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Drat those little fruit-fly-type thingies!

This is a discussion on Drat those little fruit-fly-type thingies! within the Orchid Ailments / The Compost Pile forums, part of the Orchid Culture category; I know there's a name for them - gnats of some type - and I ...

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  1. #1
    mauraec's Avatar
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    Default Drat those little fruit-fly-type thingies!

    I know there's a name for them - gnats of some type - and I would include a photo if I had a microscopic lens and could get one of them to pose for me, but I don't....

    So, I'm talking about these tiny little flies - that really do fly - and kind of buzz around the top of the medium, and, like fruit flies, drop dead all over the shelf on a daily basis. I think I've read that they're not particularly harmful to the plant, but I'm not sure, and I despise them anyway. I have also read, I think, that they lay their eggs in the medium, which is why yellow sticky-paper doesn't get rid of them.

    I have insecticided my plants a few times and it gets rid of them for a little while, but they always come back, and I don't want to have to use insecticide every time I water my plants.

    By the way, I don't think I'm overwatering - if anything, my plants are drying out so fast I can hardly keep up with them.

    Anyone have any solutions or similar experiences?

    Thanks.

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    They are fungus gnats...I have had problems with them as well. I don't remember who suggested it, but mosquito dunks will help out.
    Posted via Mobile Device

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    Spraying them with alcohol I think helps. I also recently purchased two things that look like tennis racquets you put batteries in. You push a button and fry the little buggers when they touch the surface of the racquet. I take great pleasure in zapping the mosquito's out back as well. lol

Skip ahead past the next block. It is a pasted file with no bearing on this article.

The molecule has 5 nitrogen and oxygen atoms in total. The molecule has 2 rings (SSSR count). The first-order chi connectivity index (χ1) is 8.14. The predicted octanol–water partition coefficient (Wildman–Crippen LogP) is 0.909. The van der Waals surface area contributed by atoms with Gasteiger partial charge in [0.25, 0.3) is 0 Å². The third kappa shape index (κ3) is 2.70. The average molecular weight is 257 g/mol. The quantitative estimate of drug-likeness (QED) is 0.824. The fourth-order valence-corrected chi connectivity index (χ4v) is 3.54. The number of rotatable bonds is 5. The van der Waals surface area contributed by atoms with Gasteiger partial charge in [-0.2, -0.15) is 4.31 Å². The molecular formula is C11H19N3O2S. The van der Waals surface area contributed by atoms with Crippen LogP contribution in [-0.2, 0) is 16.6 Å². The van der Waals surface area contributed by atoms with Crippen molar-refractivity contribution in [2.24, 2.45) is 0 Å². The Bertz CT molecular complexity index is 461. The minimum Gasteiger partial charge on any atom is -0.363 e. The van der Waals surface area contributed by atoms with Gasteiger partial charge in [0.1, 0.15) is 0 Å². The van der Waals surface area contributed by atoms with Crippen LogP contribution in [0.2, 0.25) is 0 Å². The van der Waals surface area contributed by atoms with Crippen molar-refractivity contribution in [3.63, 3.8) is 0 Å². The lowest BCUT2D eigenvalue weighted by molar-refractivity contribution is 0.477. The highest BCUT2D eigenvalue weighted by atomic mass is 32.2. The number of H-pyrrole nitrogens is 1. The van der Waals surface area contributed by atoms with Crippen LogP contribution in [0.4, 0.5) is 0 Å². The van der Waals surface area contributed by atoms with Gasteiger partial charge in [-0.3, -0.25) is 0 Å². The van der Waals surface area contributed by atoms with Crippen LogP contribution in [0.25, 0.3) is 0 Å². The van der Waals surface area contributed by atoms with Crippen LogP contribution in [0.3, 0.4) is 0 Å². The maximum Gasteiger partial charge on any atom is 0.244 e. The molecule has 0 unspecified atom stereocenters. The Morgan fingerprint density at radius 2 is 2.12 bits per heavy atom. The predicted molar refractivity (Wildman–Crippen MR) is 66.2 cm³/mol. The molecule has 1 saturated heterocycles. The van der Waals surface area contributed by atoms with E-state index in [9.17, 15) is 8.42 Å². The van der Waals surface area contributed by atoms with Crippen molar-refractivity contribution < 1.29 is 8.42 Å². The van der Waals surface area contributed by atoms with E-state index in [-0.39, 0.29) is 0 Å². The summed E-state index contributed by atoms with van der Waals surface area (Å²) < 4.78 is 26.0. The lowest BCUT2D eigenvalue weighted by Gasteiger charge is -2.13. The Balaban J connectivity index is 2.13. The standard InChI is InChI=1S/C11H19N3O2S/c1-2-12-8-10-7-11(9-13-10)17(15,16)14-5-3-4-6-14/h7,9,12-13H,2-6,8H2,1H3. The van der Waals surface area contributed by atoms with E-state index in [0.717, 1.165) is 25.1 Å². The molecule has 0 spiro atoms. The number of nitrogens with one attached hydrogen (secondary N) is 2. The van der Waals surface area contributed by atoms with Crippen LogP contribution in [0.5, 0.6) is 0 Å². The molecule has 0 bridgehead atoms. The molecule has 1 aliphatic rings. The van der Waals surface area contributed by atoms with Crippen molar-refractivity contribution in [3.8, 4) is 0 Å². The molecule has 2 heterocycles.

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    Oh, thank you, thank you.....! Okay - can y'all PM me with the details? I have no idea what "mosquito dunks" are, by the way, although I suppose I should - it's not like they're a rare occurrence.

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    Mosquito dunks are the tablet type things you can get at box stores to control mosquitos in garden ponds.
    Posted via Mobile Device

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    Mosquito dunks contain Bt -- Bacteria thuringiensis. Mosquito dunks area easily found in BBS in their pesticide/herbicide section. (Bt can also be purchased in liquid form but that would likely take some serious searching. Said liquids would be far more expensive than the dunks but that is because you are getting far far more bacteria in the bottle.) The dunks are tan/beige colored, approx 2" in diameter and donut shaped. They contain a great deal of inert matter which causes the dunks to float.

    For your needs the following would likey suffice. Put a quarter of a dunk in a gallon of water and let sit for several days to a week. On "watering day" decant and use in a ratio of 1C solution per 1/2G water to water your plants. NOTE: You will NOT see instant results. The bacteria kill the larvae not the adults or those pupating.

    Btw, for those interested, Bt is also used in gardens to kill off caterpillars.

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    Thank, Paul. How long do you think this treatment would last? My insecticiding seems to kill them for 2-3 weeks at a time, but then they keep coming back.

    I wonder about the name "fungus gnats" - does this mean that there is a fungus underlying all this gnat activity? Should I be fungiciding as well?

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    The presence of the gnats doesn't necessarily indicate the presence of fungus. They are more a sign that conditions are favorable for fungus to grow. They need a moist environment to thrive. I get them occasionally in my stanhopea and bulbo baskets. When I see them, I let my plants dry out a little more than normal.Posted via Mobile Device

  9. #9
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    Thanks, once again, Jason.

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    Quote Originally Posted by cakedaddy View Post
    The presence of the gnats doesn't necessarily indicate the presence of fungus. They are more a sign that conditions are favorable for fungus to grow. They need a moist environment to thrive. I get them occasionally in my stanhopea and bulbo baskets. When I see them, I let my plants dry out a little more than normal.Posted via Mobile Device
    This is what I was going to say. Your conditions might be a bit too wet.

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